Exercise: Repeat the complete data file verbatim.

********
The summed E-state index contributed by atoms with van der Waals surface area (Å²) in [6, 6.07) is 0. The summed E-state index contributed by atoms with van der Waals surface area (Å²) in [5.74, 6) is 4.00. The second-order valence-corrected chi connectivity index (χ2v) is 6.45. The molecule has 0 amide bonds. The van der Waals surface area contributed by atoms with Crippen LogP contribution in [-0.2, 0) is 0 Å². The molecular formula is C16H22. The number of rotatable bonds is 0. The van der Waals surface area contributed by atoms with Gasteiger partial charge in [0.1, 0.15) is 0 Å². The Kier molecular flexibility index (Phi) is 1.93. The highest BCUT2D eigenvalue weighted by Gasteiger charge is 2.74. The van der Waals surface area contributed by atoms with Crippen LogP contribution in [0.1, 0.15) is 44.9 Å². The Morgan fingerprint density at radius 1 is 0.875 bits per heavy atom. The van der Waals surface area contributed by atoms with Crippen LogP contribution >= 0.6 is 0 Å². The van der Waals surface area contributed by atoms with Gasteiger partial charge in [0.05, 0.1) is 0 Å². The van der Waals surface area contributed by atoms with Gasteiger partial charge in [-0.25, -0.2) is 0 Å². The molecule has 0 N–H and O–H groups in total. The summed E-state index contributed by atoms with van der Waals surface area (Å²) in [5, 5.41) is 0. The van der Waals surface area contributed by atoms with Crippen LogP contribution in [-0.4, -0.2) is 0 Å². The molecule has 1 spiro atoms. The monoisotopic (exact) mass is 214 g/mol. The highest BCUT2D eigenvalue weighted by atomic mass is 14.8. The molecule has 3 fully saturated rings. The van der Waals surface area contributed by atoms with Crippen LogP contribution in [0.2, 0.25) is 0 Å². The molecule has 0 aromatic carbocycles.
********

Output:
The summed E-state index contributed by atoms with van der Waals surface area (Å²) in [6, 6.07) is 0. The summed E-state index contributed by atoms with van der Waals surface area (Å²) in [5.74, 6) is 4.00. The second-order valence-corrected chi connectivity index (χ2v) is 6.45. The molecule has 0 amide bonds. The van der Waals surface area contributed by atoms with Crippen LogP contribution in [-0.2, 0) is 0 Å². The molecular formula is C16H22. The number of rotatable bonds is 0. The van der Waals surface area contributed by atoms with Gasteiger partial charge in [0.1, 0.15) is 0 Å². The Kier molecular flexibility index (Phi) is 1.93. The highest BCUT2D eigenvalue weighted by Gasteiger charge is 2.74. The van der Waals surface area contributed by atoms with Crippen LogP contribution in [0.1, 0.15) is 44.9 Å². The Morgan fingerprint density at radius 1 is 0.875 bits per heavy atom. The van der Waals surface area contributed by atoms with Crippen LogP contribution >= 0.6 is 0 Å². The van der Waals surface area contributed by atoms with Gasteiger partial charge in [0.05, 0.1) is 0 Å². The van der Waals surface area contributed by atoms with Gasteiger partial charge in [-0.25, -0.2) is 0 Å². The molecule has 0 N–H and O–H groups in total. The summed E-state index contributed by atoms with van der Waals surface area (Å²) in [5, 5.41) is 0. The van der Waals surface area contributed by atoms with Crippen LogP contribution in [-0.4, -0.2) is 0 Å². The molecule has 1 spiro atoms. The monoisotopic (exact) mass is 214 g/mol. The highest BCUT2D eigenvalue weighted by atomic mass is 14.8. The molecule has 3 fully saturated rings. The van der Waals surface area contributed by atoms with Crippen LogP contribution in [0.2, 0.25) is 0 Å². The molecule has 0 aromatic carbocycles.